Vladimir Smykalov, Ivan Belonogov and Ilya Zban – ACM ICPC's champions and students at ITMO’s Computer Technologies Department – were welcomed at Konstantinovsky Palace by Russian Prime Minister Dmitry Medvedev and Minister of Education and Science Olga Vasilieva.

Mr. Medvedev awarded the university’s representatives with an honorary government diploma for their years of prolific scientific and educational work. The Prime Minister noted that the University has long ago secured its status as a leader in IT education that trains highly qualified experts in the field of informational technology. He spoke with the talented programmers and asked them about what makes ITMO University’s students so successful.

“Well, at the very least, you need to know everything” – they joke, – “but, jokes aside, a lot depends on one's will and determination”.

The Russian programmers’ achievements, however, are not limited by just student championships, note ITMO officials, mentioning the Kotlin programming language. Created by a team led by ITMO alum Andrey Breslav, it has become an official language of development for Android. Mr. Medvedev noted that it is achievements like these that bring fame to Russia and St. Petersburg in particular. Thanks to this language more people will learn of the small island in Gulf of Finland which gave name to the product.

Another topic of discussion at the meeting was the ecosystem created at ITMO University to help the development of young talents, as well as plans for its future development. This year, ITMO University staff were awarded a Government Prize in Education for developing a complex procedure for selecting and training highly qualified world-class personnel in the field of Information Technologies. The champions also asked the Prime Minister to pick a name for ITMO University’s planned innovation center of science and technology that will be located in the satellite city of Yuzhny. Both the Prime Minister and Minister of Education picked two proposed titles as their favorites: ITMO HIGHPARK and PUSHKINNO.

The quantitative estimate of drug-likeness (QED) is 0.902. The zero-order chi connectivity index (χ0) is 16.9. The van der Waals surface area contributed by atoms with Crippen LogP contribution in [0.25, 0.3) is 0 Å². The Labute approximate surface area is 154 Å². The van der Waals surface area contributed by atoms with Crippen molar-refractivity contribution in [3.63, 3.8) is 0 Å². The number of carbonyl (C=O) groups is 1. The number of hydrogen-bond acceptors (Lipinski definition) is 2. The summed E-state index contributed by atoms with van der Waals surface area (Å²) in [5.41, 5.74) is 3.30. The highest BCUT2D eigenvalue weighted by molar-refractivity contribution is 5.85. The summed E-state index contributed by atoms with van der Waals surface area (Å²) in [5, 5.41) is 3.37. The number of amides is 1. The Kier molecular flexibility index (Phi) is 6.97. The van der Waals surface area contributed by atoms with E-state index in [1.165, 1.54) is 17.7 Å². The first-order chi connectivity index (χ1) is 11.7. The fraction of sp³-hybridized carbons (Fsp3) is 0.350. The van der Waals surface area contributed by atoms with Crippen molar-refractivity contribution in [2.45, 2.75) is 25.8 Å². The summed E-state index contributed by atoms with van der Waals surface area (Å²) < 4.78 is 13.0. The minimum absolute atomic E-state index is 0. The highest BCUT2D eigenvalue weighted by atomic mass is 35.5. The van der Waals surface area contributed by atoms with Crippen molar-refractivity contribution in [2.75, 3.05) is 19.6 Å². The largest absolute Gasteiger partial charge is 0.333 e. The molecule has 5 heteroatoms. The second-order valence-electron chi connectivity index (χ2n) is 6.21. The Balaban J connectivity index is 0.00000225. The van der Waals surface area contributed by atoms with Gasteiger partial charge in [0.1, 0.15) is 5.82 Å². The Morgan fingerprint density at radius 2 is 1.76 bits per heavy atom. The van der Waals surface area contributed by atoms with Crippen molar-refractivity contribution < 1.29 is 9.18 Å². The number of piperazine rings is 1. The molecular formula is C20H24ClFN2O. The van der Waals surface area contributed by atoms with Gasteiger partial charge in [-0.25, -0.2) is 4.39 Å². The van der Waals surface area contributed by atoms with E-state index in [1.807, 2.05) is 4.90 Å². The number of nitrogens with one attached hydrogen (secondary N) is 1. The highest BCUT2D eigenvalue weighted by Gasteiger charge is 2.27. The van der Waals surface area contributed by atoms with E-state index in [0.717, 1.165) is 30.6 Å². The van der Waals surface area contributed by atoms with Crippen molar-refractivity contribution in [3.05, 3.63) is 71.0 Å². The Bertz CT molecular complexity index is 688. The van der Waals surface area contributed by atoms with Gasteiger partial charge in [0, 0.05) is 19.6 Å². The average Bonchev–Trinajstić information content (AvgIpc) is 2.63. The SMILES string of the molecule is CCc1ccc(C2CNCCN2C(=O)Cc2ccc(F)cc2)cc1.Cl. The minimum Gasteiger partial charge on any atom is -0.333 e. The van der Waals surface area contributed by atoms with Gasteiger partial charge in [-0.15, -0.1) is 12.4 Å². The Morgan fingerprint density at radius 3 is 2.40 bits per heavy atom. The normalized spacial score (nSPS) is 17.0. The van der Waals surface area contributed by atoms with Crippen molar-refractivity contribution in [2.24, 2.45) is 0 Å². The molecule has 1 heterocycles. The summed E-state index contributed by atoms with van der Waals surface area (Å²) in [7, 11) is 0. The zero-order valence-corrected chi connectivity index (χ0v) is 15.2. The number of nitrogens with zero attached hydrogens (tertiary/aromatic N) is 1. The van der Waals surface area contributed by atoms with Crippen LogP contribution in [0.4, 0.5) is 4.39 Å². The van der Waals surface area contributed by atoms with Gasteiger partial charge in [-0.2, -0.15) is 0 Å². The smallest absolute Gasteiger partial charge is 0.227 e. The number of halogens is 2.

This is not the first time that the country’s top officials congratulate the champions and prize winners of the International Programming Contest. Last year, the champions and silver prize winners (St. Petersburg State University and ITMO University’s teams, respectively) met with Russian President Vladimir Putin. The first non-classical university’s teams also met with the President in 2004 and 2012. In addition, ITMO University’s programmers met multiple times with St. Petersburg Governor Georgy Poltavchenko. The Northern Capital can, deservedly, be referred to as the world’s IT Capital: for six years in a row, the ACM ICPC Champion Cup has not left the city, only switching locations between ITMO University and St. Petersburg State University.

“Our students’ latest victory at the world’s biggest programming contest and Google’s appointment of Kotlin language as an official language of app development for Android are clear signs of Russia’s competitive abilities and a serious claim for the leading position in the global IT industry,” – comments Rector Vladimir Vasilyev.

Students of the Computer Technologies Department Vladimir Smykalov, Ivan Belonogov and Ilya Zban have become the world champions in collegiate programming on May 24 in Rapid City, SD, USA. This marks ITMO University’s seventh win in the prestigious contest – a record that has not been beaten by any other university. The team has managed to succeed over their main competitors – the select teams from University of Warsaw, Seoul National University, St. Petersburg State University and Moscow Institute of Physics and Technology.

ITMO University has first won the ACM ICPC World Cup in 2004. Since then, it has reconfirmed its status as world champion several times. Since 2012, it has won four times; in those years, the university’s team was coached by Andrey Stankevich, Associate Professor at Computer Technologies Department. During the previous contest he was awarded the prestigious ACM ICPC Senior Coach Award, given to coaches whose teams participate in the contest finale for 15 years.

What makes the contest unique is that the participants solve practical problems that call not only for basic knowledge of algorithms, but also for specific knowledge of various forms of programming. Teams consist of three members and it is important for players to know how to cooperate and time-manage. After all, speed matters: for example, during this year’s contest the ITMO University’s programmers solved 10 out of 12 problems, but managed to do that in less time than their competitors.